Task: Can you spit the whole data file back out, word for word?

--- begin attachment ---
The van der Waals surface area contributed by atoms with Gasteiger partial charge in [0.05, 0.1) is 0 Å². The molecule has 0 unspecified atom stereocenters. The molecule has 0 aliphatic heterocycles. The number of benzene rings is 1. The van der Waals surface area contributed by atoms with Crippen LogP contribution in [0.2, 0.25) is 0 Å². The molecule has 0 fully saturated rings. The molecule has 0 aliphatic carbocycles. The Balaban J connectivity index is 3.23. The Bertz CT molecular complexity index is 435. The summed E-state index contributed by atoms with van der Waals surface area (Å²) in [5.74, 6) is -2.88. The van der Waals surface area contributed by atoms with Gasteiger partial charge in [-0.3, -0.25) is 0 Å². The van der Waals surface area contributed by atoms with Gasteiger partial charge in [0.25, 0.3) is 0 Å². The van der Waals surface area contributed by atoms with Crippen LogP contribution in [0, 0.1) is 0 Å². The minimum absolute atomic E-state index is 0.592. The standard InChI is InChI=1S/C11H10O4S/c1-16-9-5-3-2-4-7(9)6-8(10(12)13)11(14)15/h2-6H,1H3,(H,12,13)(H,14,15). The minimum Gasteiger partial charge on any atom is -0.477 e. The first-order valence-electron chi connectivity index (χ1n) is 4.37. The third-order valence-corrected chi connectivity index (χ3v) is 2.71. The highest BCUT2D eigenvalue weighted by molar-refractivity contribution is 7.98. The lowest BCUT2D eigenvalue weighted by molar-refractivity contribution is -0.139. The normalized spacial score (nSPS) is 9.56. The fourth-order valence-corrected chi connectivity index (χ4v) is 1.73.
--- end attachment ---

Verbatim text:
The van der Waals surface area contributed by atoms with Gasteiger partial charge in [0.05, 0.1) is 0 Å². The molecule has 0 unspecified atom stereocenters. The molecule has 0 aliphatic heterocycles. The number of benzene rings is 1. The van der Waals surface area contributed by atoms with Crippen LogP contribution in [0.2, 0.25) is 0 Å². The molecule has 0 fully saturated rings. The molecule has 0 aliphatic carbocycles. The Balaban J connectivity index is 3.23. The Bertz CT molecular complexity index is 435. The summed E-state index contributed by atoms with van der Waals surface area (Å²) in [5.74, 6) is -2.88. The van der Waals surface area contributed by atoms with Gasteiger partial charge in [-0.3, -0.25) is 0 Å². The van der Waals surface area contributed by atoms with Gasteiger partial charge in [0.25, 0.3) is 0 Å². The van der Waals surface area contributed by atoms with Crippen LogP contribution in [0, 0.1) is 0 Å². The minimum absolute atomic E-state index is 0.592. The standard InChI is InChI=1S/C11H10O4S/c1-16-9-5-3-2-4-7(9)6-8(10(12)13)11(14)15/h2-6H,1H3,(H,12,13)(H,14,15). The minimum Gasteiger partial charge on any atom is -0.477 e. The first-order valence-electron chi connectivity index (χ1n) is 4.37. The third-order valence-corrected chi connectivity index (χ3v) is 2.71. The highest BCUT2D eigenvalue weighted by molar-refractivity contribution is 7.98. The lowest BCUT2D eigenvalue weighted by molar-refractivity contribution is -0.139. The normalized spacial score (nSPS) is 9.56. The fourth-order valence-corrected chi connectivity index (χ4v) is 1.73.